featured-food-and-wineIssue 14Uncategorized

Do Good Distillery

Photos Just So - Contentment Health-4269BY DANA KOSTER

With his scraggly beard, curling moustache and aquiline nose, Jim Harrelson looks the part of a whisky distiller. Tall and lanky, he’s calm even as he speaks with that specific kind of frenetic energy born of passion – about his decade of home brewing beer, about the “sea salt-forward” flavor of a really good Scotch. And, of course, about his family, who stand beside him in this unassuming warehouse on the outskirts of Modesto, decked out in matching Do Good Distillery t-shirts despite the November cold.

Jim is more subdued when he talks about Paul Katuszonek. He tells me he first met Paul on the job – Paul had a rough time at the Police Academy, and Jim, who worked at the Sheriff’s office, gave him the leg-up he needed to become an officer. “He was the only trainee I ever had to stick my neck out for. I helped him get hired with Oakdale and we became friends. I introduced him to his wife, he introduced me to good bourbon and cigars.”

Together, the pair dreamed of opening a distillery of their own, a family affair that would include their wives, Liz Harrelson and Shannon Katuszonek, as well as Jenna Woods and her husband Ryan Woods. Jenna, Liz and Shannon were already first cousins, and their husbands, this discerning group of men brought together by marriage and a shared love of fine whisky, talked often about their distillery dreams.

They had a good basis for it, too – Jim had already been making his own beer for more than a decade. “I put thousands of dollars into my home brewing equipment, just geeked out,” he says. “And making whisky – like 80% of that is knowing how to make a good beer. It’s really the same process.”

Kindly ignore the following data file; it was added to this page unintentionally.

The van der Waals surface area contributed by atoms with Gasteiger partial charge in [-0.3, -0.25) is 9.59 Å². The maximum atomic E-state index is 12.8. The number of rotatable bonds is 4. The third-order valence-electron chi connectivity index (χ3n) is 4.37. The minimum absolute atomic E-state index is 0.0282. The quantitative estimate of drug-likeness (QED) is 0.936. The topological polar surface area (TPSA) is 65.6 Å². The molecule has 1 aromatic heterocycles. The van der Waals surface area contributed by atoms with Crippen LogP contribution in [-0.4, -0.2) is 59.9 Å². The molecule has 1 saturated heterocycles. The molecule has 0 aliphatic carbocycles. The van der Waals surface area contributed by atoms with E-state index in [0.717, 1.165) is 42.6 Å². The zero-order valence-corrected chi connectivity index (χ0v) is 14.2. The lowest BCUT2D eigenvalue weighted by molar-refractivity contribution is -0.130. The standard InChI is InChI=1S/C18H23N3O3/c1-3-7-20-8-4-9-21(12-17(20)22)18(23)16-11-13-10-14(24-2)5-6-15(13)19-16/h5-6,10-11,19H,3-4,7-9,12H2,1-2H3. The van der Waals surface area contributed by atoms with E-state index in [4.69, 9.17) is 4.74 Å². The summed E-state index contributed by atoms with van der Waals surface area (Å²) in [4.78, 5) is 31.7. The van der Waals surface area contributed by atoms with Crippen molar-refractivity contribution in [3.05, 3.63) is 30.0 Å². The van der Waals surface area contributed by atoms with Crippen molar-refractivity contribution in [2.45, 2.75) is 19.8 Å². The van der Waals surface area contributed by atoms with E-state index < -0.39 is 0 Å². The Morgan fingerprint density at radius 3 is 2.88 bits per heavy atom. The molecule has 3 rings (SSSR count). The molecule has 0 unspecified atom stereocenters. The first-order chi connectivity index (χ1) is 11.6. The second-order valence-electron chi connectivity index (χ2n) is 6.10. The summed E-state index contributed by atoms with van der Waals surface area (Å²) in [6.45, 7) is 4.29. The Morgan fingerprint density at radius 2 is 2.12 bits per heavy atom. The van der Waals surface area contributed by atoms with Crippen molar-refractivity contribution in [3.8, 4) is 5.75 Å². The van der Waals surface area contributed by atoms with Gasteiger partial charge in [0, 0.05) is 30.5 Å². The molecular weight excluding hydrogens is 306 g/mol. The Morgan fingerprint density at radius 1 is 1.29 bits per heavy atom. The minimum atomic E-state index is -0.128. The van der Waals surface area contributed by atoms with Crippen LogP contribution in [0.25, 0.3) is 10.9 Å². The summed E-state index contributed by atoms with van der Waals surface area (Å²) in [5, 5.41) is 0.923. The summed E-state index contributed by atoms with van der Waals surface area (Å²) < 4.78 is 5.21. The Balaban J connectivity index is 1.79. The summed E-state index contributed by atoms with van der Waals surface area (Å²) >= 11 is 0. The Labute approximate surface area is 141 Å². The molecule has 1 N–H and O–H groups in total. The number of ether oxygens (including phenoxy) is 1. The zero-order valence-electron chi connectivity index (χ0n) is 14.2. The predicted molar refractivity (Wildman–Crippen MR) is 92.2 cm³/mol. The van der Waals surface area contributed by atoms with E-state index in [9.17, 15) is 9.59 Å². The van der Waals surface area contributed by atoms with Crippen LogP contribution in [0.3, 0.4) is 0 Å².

His wife, Liz, adds that Jim was so dedicated to home brewing that he personally made all the beer for their wedding. Liz is tall, in her 30’s, with shoulder-length brown hair and a crackling, dry sense of humor. “We talk about brewing so much at home that our four-year-old could probably tell you about 70% of it. I talked to her teachers and said – you know, we talk a lot about rum and whisky at home, she understands it’s for adults only.”

It’s easy to look at Do Good Distillery the way it is now – filled with gorgeous charred oak barrels, giant Steampunk-esque copper stills and the sweet smell of fermenting grain – and think that this family’s dream has become a reality. And in a way, it has. But not without a price.